Miracles and Science
A miracle is defined as an event that defies natural laws and can be accounted for only by a supernatural explanation and not scientifically. Natural laws do not apply to God since He is not a natural being. For instance, the First Law of Thermodynamics states that neither matter nor energy can be created or destroyed in nature. Nothing in nature can break this law. But since God is the Creator of nature, such a law does not apply to Him.
During biblical times, miracles played an important part in God’s workings with the humankind. Their purpose and design was to validate as truthful the claim and/or message of the one demonstrating the supernatural power.
At the beginning of His ministry, Jesus performed miracles to confirm His affirmation that the kingdom of God was near. Later, His claim of being the Son of God was shown to be reliable by the signs that He did (John 5:19-29). Also, when the apostles proclaimed that Jesus was the promised Messiah, their message was verified by the mighty works they demonstrated.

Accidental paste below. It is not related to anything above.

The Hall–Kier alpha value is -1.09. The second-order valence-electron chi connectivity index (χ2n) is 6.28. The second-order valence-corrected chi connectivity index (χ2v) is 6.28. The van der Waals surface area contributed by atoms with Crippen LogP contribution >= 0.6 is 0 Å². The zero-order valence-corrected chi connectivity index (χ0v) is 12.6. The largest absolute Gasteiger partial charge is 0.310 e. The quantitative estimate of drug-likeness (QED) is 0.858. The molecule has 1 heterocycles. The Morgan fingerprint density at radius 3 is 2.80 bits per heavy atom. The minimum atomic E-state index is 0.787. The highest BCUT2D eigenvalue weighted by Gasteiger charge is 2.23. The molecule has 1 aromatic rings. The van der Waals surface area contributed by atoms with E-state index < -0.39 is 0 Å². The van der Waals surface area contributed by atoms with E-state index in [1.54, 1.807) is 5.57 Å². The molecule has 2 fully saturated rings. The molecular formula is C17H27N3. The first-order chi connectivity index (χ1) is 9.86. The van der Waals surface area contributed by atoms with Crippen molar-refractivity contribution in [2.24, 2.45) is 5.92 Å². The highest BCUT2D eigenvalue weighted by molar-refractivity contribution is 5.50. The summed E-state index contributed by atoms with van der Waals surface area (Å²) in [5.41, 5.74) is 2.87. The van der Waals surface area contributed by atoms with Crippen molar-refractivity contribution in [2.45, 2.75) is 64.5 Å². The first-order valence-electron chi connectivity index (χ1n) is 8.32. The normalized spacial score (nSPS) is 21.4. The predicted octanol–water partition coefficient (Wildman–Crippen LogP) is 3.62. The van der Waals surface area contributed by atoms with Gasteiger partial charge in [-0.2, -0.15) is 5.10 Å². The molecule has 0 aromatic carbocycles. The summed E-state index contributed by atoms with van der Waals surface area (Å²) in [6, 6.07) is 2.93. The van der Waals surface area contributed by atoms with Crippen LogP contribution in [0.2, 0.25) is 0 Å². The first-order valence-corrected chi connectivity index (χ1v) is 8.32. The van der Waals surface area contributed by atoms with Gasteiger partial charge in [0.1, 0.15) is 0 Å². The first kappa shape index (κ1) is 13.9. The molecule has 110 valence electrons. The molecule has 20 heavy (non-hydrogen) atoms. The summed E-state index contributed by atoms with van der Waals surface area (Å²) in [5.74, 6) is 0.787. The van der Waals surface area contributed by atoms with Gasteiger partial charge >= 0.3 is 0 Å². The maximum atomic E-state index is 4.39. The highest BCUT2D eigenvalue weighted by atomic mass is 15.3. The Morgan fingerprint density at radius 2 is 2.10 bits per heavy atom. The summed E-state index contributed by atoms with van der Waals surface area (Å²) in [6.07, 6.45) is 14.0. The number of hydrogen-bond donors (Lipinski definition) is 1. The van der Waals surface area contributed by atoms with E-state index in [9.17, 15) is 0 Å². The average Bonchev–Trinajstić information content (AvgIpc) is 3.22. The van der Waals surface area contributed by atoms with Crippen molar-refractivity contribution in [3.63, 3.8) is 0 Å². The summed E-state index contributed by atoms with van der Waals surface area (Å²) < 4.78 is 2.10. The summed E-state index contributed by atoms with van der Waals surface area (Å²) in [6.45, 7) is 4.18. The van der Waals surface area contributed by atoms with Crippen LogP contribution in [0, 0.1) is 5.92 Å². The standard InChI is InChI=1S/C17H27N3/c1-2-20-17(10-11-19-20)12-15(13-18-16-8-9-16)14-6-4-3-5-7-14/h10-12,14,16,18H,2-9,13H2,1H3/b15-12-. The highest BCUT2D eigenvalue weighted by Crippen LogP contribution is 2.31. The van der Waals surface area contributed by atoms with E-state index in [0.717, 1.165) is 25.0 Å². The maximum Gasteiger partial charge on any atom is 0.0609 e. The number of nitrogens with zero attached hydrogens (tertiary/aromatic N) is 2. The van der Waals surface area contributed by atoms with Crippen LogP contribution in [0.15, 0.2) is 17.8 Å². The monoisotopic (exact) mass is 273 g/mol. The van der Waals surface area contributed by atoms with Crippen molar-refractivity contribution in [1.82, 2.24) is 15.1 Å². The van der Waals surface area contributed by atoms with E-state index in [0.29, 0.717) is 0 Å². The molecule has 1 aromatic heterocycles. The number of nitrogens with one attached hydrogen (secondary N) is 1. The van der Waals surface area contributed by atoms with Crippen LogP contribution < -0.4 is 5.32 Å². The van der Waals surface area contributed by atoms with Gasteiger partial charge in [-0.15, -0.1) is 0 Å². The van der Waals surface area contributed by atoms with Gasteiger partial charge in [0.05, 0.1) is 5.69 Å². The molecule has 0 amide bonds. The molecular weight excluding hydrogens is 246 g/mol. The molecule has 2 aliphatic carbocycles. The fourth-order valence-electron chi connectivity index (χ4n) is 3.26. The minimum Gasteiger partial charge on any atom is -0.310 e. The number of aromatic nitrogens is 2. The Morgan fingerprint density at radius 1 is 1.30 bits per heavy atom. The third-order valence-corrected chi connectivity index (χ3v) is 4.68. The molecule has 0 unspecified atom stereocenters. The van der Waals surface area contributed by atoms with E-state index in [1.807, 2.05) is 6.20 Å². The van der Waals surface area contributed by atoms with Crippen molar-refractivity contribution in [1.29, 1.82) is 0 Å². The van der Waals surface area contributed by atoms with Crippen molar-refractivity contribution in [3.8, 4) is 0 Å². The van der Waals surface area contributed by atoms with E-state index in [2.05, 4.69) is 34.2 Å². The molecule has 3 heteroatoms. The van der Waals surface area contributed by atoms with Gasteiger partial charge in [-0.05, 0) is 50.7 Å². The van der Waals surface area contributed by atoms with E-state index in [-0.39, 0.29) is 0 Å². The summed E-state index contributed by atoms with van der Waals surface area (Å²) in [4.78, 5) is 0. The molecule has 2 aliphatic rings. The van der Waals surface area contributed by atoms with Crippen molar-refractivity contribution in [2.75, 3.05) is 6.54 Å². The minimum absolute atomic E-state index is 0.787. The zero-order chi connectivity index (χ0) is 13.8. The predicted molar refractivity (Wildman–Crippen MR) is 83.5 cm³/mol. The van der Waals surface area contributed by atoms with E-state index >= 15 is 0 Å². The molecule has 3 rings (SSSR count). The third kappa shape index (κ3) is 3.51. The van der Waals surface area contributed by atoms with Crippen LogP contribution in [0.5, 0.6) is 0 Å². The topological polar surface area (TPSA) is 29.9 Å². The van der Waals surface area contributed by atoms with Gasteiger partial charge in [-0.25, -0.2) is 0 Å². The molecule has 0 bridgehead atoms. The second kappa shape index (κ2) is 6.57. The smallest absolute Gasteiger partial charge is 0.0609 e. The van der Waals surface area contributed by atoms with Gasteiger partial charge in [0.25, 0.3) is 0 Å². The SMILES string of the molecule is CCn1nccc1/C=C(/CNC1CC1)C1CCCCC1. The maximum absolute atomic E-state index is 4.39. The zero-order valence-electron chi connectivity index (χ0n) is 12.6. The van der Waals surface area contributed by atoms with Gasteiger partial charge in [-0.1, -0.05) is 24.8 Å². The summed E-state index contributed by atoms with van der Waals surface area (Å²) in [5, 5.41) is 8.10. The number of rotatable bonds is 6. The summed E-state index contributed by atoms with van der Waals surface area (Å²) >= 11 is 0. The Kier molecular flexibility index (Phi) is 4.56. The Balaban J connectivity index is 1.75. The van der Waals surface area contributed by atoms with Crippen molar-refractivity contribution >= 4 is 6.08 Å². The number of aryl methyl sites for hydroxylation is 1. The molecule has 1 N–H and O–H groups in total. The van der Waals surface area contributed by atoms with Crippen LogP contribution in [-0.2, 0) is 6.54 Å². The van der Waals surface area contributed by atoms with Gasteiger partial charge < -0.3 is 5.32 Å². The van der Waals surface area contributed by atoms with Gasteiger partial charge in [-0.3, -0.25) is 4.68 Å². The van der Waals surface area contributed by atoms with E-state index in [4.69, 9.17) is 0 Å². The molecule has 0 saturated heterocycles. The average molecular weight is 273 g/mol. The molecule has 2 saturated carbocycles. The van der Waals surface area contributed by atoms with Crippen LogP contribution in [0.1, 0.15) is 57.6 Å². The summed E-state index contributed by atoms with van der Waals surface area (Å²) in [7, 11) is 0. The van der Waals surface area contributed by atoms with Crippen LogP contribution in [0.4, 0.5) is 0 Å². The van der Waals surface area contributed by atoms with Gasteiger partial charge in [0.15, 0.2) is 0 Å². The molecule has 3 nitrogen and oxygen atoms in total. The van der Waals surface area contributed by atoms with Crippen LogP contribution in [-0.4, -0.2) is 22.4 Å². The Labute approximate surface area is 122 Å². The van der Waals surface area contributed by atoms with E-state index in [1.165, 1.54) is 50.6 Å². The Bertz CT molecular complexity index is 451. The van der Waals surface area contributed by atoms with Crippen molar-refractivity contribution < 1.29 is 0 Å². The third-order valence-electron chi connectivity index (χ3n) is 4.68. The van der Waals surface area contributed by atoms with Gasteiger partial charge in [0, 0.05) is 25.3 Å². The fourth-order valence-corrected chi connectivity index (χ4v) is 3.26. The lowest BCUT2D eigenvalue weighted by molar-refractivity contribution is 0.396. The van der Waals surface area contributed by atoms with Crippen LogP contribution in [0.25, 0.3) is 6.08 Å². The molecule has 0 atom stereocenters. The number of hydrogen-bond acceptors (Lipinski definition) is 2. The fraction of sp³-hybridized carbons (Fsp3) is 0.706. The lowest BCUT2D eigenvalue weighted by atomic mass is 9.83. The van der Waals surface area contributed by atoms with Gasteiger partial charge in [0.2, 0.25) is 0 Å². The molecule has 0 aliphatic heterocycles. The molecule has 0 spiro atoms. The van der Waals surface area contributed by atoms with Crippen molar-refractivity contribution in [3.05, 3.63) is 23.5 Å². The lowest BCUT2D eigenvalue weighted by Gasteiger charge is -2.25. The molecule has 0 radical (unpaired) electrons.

Miracles do not violate natural laws because those laws are simply man’s way of describing what happens “normally.” But natural laws do not tell us what cannot happen. Nor do they somehow imply that God Himself must do everything “normally.”
As Creator, God rules over everything, including nature’s laws. God has all authority, which means He can work miracles in His creation any way that He chooses. The Lord “doeth whatsoever pleaseth him” (Ecclesiastes 8:3).
God, by His miracle power over creation, holds the far-flung orbs of the universe in their appointed courses at the same time holds the particles of the atom in their predetermined orbits. By the power of God all things cohere. All the Laws of nature are subject to Him and are under His control (Psalm 104:1-35; Colossians 1:17).
In His service,